“I notice a difference in the big American companies versus the smaller German ones,” says Rehder. “It’s neither good nor bad, but bigger operators expect us to be able to be reached 24/7 and immediately answer their emails. When you only have a staff of 10 people, your office is closed during certain hours, otherwise you’re overworking your staff—and we have strict laws about that.”
Johannes Baeck of Premium Drive has similarly noted how smaller companies have had to find ways to adapt to American-driven expectations that his smaller German company has had to creatively resolve.
“The main thing that changed is that the speed of the operation has increased a lot,” Baeck observes. “Everything and everyone needs to be flexible and fast. And that relates to the second-biggest thing that has changed for us: the transparency, or control. Clients want a steady stream of status updates and constant feedbacks that we can’t always give them.”
“The main thing that changed is that the speed of the operation has increased a lot ... Everything and everyone needs to be flexible and fast.”
– Johannes Baeck of Premium Drive
And as Maria Brugnaro of Italy’s New International Limo says, that very American need for an ASAP response paired with time zone differences can be tricky for international operations.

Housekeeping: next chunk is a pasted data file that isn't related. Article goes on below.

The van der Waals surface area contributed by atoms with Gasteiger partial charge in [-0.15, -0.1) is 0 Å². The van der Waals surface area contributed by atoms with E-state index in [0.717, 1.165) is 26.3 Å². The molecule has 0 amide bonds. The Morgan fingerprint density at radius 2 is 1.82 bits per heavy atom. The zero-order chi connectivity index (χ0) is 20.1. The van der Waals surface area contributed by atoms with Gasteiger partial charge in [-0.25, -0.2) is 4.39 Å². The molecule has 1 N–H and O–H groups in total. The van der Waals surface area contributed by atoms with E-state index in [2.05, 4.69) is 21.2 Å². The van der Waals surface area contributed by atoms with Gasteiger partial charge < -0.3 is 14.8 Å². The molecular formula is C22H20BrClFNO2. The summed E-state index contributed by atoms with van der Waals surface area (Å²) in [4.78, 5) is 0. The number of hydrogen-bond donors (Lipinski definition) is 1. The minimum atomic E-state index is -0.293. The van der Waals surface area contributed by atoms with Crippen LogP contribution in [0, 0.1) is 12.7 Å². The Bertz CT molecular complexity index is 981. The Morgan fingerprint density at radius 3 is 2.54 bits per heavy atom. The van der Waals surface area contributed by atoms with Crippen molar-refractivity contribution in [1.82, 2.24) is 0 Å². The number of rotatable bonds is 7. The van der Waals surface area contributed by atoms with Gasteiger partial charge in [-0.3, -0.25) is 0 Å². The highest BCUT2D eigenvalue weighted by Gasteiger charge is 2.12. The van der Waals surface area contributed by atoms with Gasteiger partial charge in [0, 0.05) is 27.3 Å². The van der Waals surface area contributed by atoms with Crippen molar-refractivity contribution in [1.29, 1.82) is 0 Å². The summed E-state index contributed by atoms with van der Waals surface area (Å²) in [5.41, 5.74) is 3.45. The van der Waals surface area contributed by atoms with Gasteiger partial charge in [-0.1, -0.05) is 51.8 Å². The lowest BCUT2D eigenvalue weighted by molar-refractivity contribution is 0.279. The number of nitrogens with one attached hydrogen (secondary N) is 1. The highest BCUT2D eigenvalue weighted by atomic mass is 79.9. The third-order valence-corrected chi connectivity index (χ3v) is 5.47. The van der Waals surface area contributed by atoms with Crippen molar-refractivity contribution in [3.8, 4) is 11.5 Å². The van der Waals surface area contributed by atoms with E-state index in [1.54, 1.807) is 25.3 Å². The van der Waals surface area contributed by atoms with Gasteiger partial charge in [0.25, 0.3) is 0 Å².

“Cancellation policies are the most sensitive issue,” she says. “When you’re working with different time zones, 24-hour notice should be the minimum period to allow an operator to review his working schedule without any penalty fee. This is because we are providing a service that needs to be coordinated, not just simple transportation.”
Colin Devine of Devine’s Worldwide Chauffeur Services in Ireland also points out that American infrastructure is only a few centuries old and has the benefit of being built with travel in mind, whereas comparatively more historical countries had had to retroactively adapt their roads to the best of their abilities—and physical allowances—to accommodate vehicular travel. It’s a feat that he says has not always been feasible, especially in areas that are dedicated to preserving their natural landscapes.
“There are some remote parts of the countryside where the roads can be quite narrow and slow because they were built originally in a different age,” he says. “But the narrow roads and our hills in many ways add to the country’s charm.” In South America, Robson Maciel of Chauffeur Services Brazil has to make the difficult decision of when it’s time to cut their losses and prohibit service to especially difficult areas.